If you keep backyard chickens, you almost certainly have flies in your yard too.
Here’s everything you need to know about the potential risks flies present to your chickens, and how to get rid of them.
Do chickens eat flies? Yes, chickens do eat flies and there is little risk in them doing so. They don’t tend to go out of their way to eat them though, you’ll need to take action yourself to get rid of flies in their coop.
Do Chickens Attract Flies?
If you have backyard chickens, you almost certainly have flies hanging around.
It’s not the chickens themselves that are attracting those flies though, it’s the smell of food, decomposing matter, and their poop.
Chickens poop a lot, so this is the main reason why you’ll almost certainly have flies hanging around.
Are Flies Harmful to Chickens?
For the most part, flies are not harmful to chickens when kept under control.
If you start having a serious problem like an infestation, however, then there are some potential health and stress issues that can arise.
The WHO explains that flies can pick up and spread disease-causing organisms while hopping from poop and decomposing matter to chickens and even us.
Let’s not play this down, we all know flies like to stand, walk, and feed on poop and other things that we wouldn’t ever go anywhere near.
They then fly around in our homes, the chicken coop, and walk all over surfaces we come into contact with.
It’s not a nice thought.
Then chickens eat them….
So, there is always a small risk that a fly is carrying some kind of bacteria or parasite that they will transmit to your flock.
I have read that they can transmit roundworms and tapeworms. Two types of parasites that can cause some issues to your flock once they’re in their digestive system.
That’s a reason to do something about a fly problem in your yard and not leave it up to your flock to peck away and reduce the numbers for you!
Related content - Do chickens eat stink bugs?
How Do You Get Rid of Flies Around Chickens?
It might take trying a few different things, but you can get rid of flies around your chickens and their coop if you implement the following measures:
Keep Their Coop Clean
This is the number one priority. A clean coop will reduce the number of flies frequenting their coop.
Pay special attention to any damp areas in their coop, their nesting boxes, and areas they poop a lot such as under their roosting perch.
If you haven’t yet started using diatomaceous earth I recommend doing so. I’ve talked about DE a few times on this blog because it has so many uses with backyard flocks, it’s fair to say I’m a huge fan.
Sprinkling some in their coop will help dry out droppings and damp areas, kill other parasites, lice, and fly lava if present, and more. It’s awesome.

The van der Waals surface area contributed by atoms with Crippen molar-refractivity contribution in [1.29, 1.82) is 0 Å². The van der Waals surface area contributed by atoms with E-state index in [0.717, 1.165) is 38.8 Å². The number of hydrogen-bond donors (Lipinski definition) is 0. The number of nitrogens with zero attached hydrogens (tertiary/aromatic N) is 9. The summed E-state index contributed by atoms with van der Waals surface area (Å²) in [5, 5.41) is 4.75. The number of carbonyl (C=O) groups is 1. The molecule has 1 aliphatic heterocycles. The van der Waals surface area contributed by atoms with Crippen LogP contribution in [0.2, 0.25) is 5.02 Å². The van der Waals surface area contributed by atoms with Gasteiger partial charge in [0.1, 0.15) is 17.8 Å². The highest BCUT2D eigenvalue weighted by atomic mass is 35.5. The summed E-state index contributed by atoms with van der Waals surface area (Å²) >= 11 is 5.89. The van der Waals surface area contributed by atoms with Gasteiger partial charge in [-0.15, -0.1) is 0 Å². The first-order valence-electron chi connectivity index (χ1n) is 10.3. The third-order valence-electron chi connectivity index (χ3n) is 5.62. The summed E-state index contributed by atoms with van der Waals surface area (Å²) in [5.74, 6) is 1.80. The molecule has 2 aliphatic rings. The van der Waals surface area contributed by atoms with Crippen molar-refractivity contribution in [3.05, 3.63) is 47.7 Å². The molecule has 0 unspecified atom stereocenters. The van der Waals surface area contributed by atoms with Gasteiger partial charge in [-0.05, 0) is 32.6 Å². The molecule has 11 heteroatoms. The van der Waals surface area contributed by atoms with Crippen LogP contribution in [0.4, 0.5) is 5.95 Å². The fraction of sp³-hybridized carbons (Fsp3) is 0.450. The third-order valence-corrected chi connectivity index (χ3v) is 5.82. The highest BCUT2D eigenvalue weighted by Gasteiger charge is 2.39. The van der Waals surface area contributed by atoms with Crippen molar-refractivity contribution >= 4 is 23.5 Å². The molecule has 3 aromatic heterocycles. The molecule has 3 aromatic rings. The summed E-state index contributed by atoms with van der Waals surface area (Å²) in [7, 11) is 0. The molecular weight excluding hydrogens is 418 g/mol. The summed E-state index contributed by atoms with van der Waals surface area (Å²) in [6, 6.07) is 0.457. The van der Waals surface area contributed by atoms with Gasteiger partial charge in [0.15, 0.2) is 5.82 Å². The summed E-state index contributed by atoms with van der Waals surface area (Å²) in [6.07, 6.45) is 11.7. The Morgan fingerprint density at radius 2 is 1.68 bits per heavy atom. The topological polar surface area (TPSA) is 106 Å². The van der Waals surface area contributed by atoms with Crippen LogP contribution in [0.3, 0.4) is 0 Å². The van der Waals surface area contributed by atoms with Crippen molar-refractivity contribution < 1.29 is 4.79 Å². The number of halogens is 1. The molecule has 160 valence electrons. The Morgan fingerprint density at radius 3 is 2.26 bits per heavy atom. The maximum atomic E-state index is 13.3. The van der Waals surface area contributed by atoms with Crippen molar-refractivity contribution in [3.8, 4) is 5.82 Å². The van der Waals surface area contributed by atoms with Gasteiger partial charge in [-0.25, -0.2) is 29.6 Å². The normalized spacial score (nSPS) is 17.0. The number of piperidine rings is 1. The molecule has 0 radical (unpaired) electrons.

I also covered some best practices for when to change out coop bedding in this post.
Here's the food grade diatomaceous earth I recommend using available on Amazon:
Use Fly Traps
It’s probably not going to be possible to get a fly problem under control without using some forms of flytrap.
There are a number of different products on the market, and I’ve used most of them over the years.
For me, one that stands far above the rest on pure effectiveness as attracting and killing flies is the Captivator.
This large container can hold up to two quarts of flies, and while it’s totally gross when filled with dead flies, it’s a clear sign that it works.
It uses some kind of scent that attracts flies. I’m not sure exactly what it is and what it does to them, but they literally cannot resist it!
All you have to do is mix a little water with the attractant and it’s good to go. The manufacturer states that it does not use any harsh chemicals or insecticides, so there are no dangers to other pets and children that may be able to reach it.
It’ll trap house flies, horse flies, black soldier flies, fruit flies, all the common types of fly I can think of that you would see in your yard.
Protect Their Food and Water
If you have a number of flies zipping around your chicken’s food and water, the risk of diseases being spread is magnified.
Move their food and water supplies to an area with fewer flies is possible. Don’t leave excess food out to spoil, don’t put any in the hot sun, do what you can to reduce the attraction for flies.
No matter how serious your fly problem is, avoid using chemical insecticides.
First of all, there’s no need to use harsh chemicals. I’ve known people with some serious infestation problems that were able to get the situation under control.
They had to dump a few full Captivator’s out a day for a while along with some other measures, which was disgusting. But they got there.
The second issue with using chemical solutions is that they will also be harmful to chickens and other wildlife. As well as natural fly predators that may be helping.
In Summary - Do Chickens Eat Flies?
Chickens do eat flies, yes. They eat most insects, bugs, and small pests.
Eating a few flies on occasion doesn’t present much of a health risk. But flies are capable of carrying and transmitting diseases, so it’s something to be aware of.
If you have a fly problem in your yard, you’re going to need to step in and do something about it.
Not just to reduce the risk of disease. Having flies buzzing around is annoying to both us and chickens.
With a combination of ramping up the cleaning, and using food grade diatomaceous earth and fly traps, and following the tips in this article - I’m sure you’ll be able to get the situation under control.
Houseflies - Who.int